Every Jewish holiday, of course, needs to have its distinctive food. Matzah on Pesach, hamantaschen on Purim and cheesecake on Shavuot. The reasons for cheesecake, however, are more obscure than those of festive foods. I found seven different reasons for the custom of eating milk foods on Shavuot, suggesting that no one knows for sure what the reason is.
Two of these are cited by the Mishnah Berurah. Firstly, Torah is compared to milk and honey by the Bible: "Honey and milk are beneath your tongue" (Song of Songs, 4:11). So on the holiday that celebrates Torah, we eat milk foods.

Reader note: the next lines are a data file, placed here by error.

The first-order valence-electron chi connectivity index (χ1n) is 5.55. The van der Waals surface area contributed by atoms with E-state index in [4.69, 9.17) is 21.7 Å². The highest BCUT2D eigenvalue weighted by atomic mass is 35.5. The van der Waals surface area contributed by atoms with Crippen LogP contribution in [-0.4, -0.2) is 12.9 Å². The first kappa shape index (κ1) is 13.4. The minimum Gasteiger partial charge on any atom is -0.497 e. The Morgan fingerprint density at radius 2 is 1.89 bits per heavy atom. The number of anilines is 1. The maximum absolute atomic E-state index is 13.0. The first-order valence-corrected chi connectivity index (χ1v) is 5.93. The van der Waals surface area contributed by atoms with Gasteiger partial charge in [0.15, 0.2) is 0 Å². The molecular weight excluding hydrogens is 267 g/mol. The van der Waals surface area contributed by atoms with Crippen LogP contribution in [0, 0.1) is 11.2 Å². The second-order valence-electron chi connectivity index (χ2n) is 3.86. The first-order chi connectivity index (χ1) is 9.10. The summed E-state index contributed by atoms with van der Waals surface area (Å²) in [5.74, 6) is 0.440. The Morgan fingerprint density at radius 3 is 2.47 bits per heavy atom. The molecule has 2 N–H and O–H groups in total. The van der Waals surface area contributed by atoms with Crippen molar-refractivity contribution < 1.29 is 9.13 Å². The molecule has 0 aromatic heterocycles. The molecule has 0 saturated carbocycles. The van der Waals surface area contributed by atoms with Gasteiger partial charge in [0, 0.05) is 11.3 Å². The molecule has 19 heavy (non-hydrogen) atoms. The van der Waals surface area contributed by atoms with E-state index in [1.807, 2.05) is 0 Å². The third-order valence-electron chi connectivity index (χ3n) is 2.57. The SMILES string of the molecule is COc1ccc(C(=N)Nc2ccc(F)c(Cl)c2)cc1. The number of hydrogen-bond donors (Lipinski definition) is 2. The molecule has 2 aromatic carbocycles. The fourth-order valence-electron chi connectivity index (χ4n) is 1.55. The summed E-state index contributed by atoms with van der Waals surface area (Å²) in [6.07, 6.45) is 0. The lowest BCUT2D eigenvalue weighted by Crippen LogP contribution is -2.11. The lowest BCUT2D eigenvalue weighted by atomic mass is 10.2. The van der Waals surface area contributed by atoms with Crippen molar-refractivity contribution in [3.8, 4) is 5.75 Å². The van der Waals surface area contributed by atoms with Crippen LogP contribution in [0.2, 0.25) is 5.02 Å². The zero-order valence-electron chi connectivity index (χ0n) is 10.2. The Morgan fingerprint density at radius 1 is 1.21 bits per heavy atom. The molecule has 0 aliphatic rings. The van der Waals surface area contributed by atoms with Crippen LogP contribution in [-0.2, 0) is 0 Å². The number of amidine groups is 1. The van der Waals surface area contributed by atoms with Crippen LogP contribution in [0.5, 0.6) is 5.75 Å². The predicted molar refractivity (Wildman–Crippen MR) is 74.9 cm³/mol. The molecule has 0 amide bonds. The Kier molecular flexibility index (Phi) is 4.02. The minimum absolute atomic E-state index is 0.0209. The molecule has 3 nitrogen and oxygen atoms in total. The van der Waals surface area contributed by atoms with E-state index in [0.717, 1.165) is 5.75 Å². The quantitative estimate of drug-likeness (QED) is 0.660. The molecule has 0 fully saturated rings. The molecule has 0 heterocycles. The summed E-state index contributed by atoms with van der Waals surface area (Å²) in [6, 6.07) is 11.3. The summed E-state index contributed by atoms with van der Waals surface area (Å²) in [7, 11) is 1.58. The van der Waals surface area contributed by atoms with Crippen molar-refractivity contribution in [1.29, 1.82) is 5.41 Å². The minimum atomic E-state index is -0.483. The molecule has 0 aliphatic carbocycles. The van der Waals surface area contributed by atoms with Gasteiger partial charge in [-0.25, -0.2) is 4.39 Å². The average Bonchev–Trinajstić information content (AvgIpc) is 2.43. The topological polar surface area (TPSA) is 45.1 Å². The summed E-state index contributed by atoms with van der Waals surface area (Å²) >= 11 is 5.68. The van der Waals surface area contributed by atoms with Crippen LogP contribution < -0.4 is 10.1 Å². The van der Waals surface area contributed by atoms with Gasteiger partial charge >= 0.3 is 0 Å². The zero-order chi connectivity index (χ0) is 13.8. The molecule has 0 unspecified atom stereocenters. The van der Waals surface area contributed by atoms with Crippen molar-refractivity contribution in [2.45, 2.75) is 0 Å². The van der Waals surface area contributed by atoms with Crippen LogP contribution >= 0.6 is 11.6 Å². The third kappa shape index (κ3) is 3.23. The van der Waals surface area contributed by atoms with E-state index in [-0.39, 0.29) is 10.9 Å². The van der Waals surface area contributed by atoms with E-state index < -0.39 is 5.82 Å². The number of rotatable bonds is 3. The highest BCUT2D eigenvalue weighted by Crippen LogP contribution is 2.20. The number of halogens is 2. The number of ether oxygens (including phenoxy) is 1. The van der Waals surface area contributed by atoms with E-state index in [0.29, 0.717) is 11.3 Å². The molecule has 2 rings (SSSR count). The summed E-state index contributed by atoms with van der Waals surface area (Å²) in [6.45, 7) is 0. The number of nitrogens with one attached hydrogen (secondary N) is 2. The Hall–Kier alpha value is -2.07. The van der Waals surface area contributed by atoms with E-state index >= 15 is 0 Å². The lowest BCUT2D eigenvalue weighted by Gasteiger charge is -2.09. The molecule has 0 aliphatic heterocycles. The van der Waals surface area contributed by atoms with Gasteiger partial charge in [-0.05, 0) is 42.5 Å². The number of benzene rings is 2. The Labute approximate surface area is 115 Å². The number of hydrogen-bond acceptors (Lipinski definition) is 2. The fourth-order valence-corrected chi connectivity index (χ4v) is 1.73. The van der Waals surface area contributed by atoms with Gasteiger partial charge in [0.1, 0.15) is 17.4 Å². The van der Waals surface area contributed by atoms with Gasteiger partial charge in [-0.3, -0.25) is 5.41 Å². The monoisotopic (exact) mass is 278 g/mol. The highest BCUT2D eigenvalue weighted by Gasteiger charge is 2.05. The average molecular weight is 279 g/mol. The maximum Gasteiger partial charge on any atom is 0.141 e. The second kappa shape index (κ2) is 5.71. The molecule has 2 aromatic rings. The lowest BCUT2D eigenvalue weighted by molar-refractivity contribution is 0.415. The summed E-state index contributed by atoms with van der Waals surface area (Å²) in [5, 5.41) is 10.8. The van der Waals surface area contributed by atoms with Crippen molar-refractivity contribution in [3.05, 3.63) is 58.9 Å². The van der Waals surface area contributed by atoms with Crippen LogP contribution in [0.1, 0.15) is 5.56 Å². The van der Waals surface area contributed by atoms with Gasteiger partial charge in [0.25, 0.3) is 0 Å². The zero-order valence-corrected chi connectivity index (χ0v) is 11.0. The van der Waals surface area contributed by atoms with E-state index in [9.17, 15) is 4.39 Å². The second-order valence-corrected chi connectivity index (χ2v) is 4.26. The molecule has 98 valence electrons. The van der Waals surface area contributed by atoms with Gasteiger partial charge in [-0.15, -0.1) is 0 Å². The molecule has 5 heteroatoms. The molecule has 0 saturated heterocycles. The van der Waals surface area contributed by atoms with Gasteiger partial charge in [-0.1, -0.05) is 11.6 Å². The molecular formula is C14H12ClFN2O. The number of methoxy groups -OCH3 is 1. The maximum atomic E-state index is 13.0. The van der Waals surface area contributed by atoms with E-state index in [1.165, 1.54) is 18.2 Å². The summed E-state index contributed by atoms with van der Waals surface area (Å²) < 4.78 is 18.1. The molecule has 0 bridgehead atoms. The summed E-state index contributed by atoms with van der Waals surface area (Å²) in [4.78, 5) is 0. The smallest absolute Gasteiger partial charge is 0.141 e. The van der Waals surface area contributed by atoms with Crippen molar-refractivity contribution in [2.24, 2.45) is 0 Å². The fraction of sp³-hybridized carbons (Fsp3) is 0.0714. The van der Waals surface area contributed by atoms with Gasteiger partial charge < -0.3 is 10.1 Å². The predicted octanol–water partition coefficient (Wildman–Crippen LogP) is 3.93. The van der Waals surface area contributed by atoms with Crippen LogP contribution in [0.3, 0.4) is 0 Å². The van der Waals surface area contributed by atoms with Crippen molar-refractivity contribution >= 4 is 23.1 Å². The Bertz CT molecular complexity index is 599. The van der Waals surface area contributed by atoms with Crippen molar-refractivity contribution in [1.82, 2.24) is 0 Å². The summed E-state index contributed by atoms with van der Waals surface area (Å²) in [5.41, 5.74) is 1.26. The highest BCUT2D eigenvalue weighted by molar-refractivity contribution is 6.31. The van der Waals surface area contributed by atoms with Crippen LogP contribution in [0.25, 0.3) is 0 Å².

The other reason - my favourite - is based on the menu needs of the Jewish people after getting the Torah. Returning from Mount Sinai, they had just learned that eating meat was about to become really complicated. You needed to slaughter the animal with a special knife, rinse and salt the meat, separate the forbidden fats and veins, cook it in separate pots... who had the energy to start with all that at the end of an exhausting day receiving the Torah? So they ate what was easy, dairy foods. To commemorate that, we eat milk on Shavuot too.